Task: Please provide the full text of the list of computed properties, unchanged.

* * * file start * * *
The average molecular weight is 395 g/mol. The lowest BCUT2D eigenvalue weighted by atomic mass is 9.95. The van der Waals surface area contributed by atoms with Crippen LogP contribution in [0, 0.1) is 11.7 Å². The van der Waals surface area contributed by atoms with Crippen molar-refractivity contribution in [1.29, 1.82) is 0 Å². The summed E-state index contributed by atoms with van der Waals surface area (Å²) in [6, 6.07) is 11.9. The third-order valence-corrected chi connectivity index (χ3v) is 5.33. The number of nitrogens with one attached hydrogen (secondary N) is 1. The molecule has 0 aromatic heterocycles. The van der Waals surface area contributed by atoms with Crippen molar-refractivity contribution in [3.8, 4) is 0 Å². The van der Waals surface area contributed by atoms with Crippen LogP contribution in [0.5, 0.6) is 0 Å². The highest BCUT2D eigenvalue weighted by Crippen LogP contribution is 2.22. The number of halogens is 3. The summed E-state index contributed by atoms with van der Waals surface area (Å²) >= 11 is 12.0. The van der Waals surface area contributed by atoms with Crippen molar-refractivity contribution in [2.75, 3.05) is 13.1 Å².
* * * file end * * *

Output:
The average molecular weight is 395 g/mol. The lowest BCUT2D eigenvalue weighted by atomic mass is 9.95. The van der Waals surface area contributed by atoms with Crippen LogP contribution in [0, 0.1) is 11.7 Å². The van der Waals surface area contributed by atoms with Crippen molar-refractivity contribution in [1.29, 1.82) is 0 Å². The summed E-state index contributed by atoms with van der Waals surface area (Å²) in [6, 6.07) is 11.9. The third-order valence-corrected chi connectivity index (χ3v) is 5.33. The number of nitrogens with one attached hydrogen (secondary N) is 1. The molecule has 0 aromatic heterocycles. The van der Waals surface area contributed by atoms with Crippen molar-refractivity contribution in [3.8, 4) is 0 Å². The van der Waals surface area contributed by atoms with Crippen LogP contribution in [0.5, 0.6) is 0 Å². The highest BCUT2D eigenvalue weighted by Crippen LogP contribution is 2.22. The number of halogens is 3. The summed E-state index contributed by atoms with van der Waals surface area (Å²) >= 11 is 12.0. The van der Waals surface area contributed by atoms with Crippen molar-refractivity contribution in [2.75, 3.05) is 13.1 Å².